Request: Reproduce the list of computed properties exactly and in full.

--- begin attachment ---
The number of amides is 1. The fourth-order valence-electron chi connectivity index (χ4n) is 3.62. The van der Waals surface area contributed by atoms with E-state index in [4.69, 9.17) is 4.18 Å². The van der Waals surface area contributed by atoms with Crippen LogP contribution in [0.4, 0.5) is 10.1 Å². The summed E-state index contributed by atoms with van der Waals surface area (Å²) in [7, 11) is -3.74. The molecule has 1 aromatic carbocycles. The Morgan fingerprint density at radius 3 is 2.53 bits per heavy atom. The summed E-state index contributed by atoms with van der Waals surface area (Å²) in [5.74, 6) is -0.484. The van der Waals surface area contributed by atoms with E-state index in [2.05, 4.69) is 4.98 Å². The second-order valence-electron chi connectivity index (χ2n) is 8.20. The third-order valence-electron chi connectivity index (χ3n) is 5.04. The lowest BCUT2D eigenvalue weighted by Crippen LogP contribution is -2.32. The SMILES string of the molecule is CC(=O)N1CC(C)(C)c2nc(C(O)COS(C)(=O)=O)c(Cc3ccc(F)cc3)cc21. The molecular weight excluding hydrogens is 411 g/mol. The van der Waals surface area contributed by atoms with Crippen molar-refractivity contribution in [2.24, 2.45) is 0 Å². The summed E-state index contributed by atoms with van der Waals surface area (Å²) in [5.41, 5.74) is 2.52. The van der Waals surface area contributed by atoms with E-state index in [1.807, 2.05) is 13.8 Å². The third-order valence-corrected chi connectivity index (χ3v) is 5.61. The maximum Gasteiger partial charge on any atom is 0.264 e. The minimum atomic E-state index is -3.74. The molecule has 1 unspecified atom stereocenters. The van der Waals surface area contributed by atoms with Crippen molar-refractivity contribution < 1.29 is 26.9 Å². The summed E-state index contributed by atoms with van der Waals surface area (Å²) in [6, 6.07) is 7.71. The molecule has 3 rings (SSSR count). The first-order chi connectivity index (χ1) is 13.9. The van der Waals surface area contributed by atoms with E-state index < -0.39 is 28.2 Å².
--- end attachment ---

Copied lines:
The number of amides is 1. The fourth-order valence-electron chi connectivity index (χ4n) is 3.62. The van der Waals surface area contributed by atoms with E-state index in [4.69, 9.17) is 4.18 Å². The van der Waals surface area contributed by atoms with Crippen LogP contribution in [0.4, 0.5) is 10.1 Å². The summed E-state index contributed by atoms with van der Waals surface area (Å²) in [7, 11) is -3.74. The molecule has 1 aromatic carbocycles. The Morgan fingerprint density at radius 3 is 2.53 bits per heavy atom. The summed E-state index contributed by atoms with van der Waals surface area (Å²) in [5.74, 6) is -0.484. The van der Waals surface area contributed by atoms with E-state index in [2.05, 4.69) is 4.98 Å². The second-order valence-electron chi connectivity index (χ2n) is 8.20. The third-order valence-electron chi connectivity index (χ3n) is 5.04. The lowest BCUT2D eigenvalue weighted by Crippen LogP contribution is -2.32. The SMILES string of the molecule is CC(=O)N1CC(C)(C)c2nc(C(O)COS(C)(=O)=O)c(Cc3ccc(F)cc3)cc21. The molecular weight excluding hydrogens is 411 g/mol. The van der Waals surface area contributed by atoms with Crippen molar-refractivity contribution in [2.24, 2.45) is 0 Å². The summed E-state index contributed by atoms with van der Waals surface area (Å²) in [5.41, 5.74) is 2.52. The van der Waals surface area contributed by atoms with E-state index in [1.807, 2.05) is 13.8 Å². The third-order valence-corrected chi connectivity index (χ3v) is 5.61. The maximum Gasteiger partial charge on any atom is 0.264 e. The minimum atomic E-state index is -3.74. The molecule has 1 unspecified atom stereocenters. The van der Waals surface area contributed by atoms with Crippen molar-refractivity contribution < 1.29 is 26.9 Å². The summed E-state index contributed by atoms with van der Waals surface area (Å²) in [6, 6.07) is 7.71. The molecule has 3 rings (SSSR count). The first-order chi connectivity index (χ1) is 13.9. The van der Waals surface area contributed by atoms with E-state index < -0.39 is 28.2 Å².